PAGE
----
Security forces have sought to quell dissent since thousands took to the streets on April 15 to protest a decision by President Abdel Fattah Sisi to hand over two islands to Saudi Arabia
Thousands of police were deployed across much of Cairo on Monday to stifle plans for mass demonstrations called to protest the government’s decision to surrender the islands of Tiran and Sanafir.
Street protests without prior permission from police are banned in Egypt after a controversial law was passed in this regard in 2013.
Hussein Abdelkarim Tantaway Mubarak, Egypt’s ambassador to Cyprus, said the whole affair “looks like it was a family feud.”
The incident took place two days after five soldiers were killed and eight others injured when militants attacked an army checkpoint with mortar shell in Egypt’s Rafah city.
The IS affiliate is waging an insurgency in the restive peninsula that has killed hundreds of soldiers and policemen since the military overthrew Islamist president Mohamed Morsi in 2013.
President Abdel-Fattah el-Sissi declared the transition complete in a 32-minute address to parliament on Saturday, while noting that Egypt is still struggling to rebuild its economy and confront Islamic extremists.
The country has witnessed several violent militant attacks since the January 2011 revolution.
Egypt’s Interior Ministry, which is in charge of police, said two men armed with knives had entered the restaurant at the front of the seaside, four-star Bella Vista Hotel and attacked the tourists.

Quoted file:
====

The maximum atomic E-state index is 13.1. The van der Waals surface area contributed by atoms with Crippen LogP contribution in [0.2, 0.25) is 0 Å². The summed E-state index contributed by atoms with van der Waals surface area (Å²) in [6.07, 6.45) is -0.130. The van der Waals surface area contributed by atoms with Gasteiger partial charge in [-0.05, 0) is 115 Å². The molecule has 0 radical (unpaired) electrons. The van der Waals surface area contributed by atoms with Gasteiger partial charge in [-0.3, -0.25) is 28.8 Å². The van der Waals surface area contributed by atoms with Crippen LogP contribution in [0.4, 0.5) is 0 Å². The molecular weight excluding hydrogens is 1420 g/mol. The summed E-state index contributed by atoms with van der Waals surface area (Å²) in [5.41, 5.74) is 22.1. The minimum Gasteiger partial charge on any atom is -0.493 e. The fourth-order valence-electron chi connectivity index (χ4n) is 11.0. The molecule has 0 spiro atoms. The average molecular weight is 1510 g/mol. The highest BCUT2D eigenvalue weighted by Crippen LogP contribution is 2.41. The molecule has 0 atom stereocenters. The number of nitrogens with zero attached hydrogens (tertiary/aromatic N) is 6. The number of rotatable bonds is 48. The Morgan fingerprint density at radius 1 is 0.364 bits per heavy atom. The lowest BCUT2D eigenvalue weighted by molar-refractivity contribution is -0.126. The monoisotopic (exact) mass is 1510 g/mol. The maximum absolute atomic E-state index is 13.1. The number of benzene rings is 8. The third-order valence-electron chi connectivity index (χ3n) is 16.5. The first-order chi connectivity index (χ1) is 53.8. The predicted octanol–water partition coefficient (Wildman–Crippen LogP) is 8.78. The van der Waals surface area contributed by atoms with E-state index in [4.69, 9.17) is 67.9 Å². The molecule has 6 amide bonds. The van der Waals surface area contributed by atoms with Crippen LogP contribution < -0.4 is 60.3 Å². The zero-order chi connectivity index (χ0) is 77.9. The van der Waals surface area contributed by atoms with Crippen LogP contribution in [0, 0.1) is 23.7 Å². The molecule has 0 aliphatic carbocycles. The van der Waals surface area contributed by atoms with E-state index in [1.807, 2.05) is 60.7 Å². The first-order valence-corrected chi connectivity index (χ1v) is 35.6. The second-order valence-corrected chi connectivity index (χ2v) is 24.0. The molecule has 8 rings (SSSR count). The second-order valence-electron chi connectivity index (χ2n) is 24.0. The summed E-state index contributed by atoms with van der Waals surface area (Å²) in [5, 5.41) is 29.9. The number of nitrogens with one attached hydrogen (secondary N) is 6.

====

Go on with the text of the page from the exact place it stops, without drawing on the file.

Egypt has frequent transportation accidents, mainly because of poor maintenance and the lack of regulations.
In a statement to The Associated Press, Facebook said it hoped to “resolve this situation soon” so the program, which it had launched with Etisalat Egypt some two months ago, could be restored.
The unidentified attackers torched the club by throwing Molotov bottles on it. The club, located about 5km from Tahrir Square in downtown Cairo, also houses a restaurant.
The Islamic State group which commands an affiliate in Egypt’s Sinai Peninsula claimed it destroyed the plane, without providing details.
Other airliners from Britain and Western Europe are also bringing their nationals home, after several countries and airlines last week suspended new flights to Egypt because of the security concerns.
Foreign Secretary Philip Hammond warned that if those suspicions are true, there needs to be a rethink of security at airports in areas where the extremist group is active.